Yeah, absolutely. And then as well, I think something that you said as well, it like just got me thinking a little bit is that different stages of the company. So you start out with the vision. In the beginning, you said it out, you start running your positioning, and you said working from there, two years later, different products, but two years later, you potentially after different markets as well. And I’m interested to hear your thoughts on how positioning needs to evolve as your markets and your demographic evolves with it. So if we think about like early adopters and going into sort of the early majority, or let them do it, like, do you see positioning, there’s something that’s constantly evolving, it needs to be adapting to the market? And so like, how do you go about making sure that you keeping up with this change?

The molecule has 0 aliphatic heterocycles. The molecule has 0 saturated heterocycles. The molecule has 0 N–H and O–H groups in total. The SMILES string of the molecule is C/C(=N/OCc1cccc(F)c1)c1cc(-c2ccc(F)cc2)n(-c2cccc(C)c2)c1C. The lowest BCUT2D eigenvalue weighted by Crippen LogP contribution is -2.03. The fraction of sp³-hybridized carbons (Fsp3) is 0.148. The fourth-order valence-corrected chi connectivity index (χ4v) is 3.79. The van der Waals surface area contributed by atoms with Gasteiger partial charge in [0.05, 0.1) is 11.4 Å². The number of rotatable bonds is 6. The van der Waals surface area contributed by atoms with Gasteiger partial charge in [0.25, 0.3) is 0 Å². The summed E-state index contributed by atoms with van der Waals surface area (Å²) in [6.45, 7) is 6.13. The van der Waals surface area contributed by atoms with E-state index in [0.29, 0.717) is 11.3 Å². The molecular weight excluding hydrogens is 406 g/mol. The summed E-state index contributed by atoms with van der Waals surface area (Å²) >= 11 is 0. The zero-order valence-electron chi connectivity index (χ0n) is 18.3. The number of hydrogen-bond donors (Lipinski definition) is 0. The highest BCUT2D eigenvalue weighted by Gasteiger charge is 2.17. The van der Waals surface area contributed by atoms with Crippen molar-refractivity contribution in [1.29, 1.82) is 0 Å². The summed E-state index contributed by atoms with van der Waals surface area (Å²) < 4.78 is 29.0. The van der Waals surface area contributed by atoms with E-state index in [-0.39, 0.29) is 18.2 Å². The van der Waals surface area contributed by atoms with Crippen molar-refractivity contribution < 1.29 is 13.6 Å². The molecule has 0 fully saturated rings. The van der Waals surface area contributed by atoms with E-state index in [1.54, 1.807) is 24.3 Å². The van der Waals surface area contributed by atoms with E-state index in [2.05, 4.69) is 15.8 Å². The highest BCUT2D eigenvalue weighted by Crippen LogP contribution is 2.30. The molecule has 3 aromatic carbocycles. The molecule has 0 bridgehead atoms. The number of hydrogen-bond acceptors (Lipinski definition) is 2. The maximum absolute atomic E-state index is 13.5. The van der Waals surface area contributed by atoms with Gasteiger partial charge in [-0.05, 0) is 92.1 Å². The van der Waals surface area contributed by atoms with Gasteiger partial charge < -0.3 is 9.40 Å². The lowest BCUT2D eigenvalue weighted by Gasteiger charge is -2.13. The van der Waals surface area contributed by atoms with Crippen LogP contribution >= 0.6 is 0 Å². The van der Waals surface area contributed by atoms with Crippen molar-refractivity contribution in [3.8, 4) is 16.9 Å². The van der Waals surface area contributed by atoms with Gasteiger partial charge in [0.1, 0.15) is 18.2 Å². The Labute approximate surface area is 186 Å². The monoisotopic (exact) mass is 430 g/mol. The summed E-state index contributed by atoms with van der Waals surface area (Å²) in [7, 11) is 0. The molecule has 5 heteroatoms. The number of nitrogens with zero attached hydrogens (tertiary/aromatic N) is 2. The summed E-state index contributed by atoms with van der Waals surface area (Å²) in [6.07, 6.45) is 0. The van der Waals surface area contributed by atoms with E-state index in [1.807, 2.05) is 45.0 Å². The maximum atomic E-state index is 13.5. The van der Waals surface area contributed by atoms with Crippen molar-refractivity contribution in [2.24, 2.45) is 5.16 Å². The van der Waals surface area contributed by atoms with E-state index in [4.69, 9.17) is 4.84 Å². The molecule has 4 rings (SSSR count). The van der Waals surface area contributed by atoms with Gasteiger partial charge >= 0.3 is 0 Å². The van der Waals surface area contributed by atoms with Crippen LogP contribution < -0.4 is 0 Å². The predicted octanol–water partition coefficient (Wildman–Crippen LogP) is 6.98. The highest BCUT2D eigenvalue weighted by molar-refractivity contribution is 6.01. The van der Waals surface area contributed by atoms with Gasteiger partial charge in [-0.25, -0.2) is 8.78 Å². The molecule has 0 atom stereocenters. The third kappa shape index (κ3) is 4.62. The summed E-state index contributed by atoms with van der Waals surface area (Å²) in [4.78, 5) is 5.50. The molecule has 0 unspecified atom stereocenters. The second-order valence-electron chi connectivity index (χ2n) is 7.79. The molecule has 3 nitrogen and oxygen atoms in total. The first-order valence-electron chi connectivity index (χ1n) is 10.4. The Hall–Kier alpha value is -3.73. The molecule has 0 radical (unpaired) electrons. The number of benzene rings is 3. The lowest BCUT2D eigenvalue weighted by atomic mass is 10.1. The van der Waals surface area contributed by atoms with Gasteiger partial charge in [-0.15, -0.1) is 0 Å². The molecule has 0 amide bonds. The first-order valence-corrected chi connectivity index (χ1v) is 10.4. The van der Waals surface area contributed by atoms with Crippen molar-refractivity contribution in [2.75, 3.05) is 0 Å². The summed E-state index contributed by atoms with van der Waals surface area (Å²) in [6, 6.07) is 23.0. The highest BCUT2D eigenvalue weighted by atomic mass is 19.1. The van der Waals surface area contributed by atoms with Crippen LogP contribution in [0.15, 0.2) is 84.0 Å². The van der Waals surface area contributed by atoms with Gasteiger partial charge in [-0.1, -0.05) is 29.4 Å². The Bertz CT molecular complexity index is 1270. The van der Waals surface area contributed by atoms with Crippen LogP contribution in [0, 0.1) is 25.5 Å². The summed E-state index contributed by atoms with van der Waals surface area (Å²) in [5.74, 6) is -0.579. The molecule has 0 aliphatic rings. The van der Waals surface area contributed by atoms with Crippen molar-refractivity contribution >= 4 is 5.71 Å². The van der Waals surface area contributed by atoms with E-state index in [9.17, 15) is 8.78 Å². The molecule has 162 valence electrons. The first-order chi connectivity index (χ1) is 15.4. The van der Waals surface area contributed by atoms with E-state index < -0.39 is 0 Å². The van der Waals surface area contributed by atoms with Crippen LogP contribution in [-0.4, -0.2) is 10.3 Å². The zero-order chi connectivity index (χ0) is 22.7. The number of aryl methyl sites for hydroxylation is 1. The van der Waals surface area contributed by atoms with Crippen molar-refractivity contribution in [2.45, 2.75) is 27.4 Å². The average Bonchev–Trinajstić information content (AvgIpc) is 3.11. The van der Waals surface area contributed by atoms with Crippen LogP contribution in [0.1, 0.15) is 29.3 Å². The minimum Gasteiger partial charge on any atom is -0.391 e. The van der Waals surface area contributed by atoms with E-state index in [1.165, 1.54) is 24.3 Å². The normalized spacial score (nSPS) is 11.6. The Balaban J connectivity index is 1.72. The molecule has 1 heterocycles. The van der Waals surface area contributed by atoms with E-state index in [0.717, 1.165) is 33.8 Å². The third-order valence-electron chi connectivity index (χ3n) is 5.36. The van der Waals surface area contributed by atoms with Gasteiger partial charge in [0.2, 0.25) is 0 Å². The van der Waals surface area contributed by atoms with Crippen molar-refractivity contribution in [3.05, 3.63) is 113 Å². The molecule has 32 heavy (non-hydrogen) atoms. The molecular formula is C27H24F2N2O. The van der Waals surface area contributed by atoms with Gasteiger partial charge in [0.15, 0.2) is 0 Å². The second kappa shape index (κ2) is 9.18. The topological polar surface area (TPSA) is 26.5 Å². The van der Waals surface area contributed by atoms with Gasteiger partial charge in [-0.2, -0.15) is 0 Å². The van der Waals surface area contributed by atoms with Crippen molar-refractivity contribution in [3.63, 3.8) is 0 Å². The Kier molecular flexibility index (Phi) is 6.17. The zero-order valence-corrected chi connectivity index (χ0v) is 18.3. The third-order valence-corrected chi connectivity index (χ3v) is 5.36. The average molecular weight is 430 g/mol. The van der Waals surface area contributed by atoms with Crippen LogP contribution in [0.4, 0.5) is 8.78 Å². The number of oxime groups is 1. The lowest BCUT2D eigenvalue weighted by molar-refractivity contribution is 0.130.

April Dunford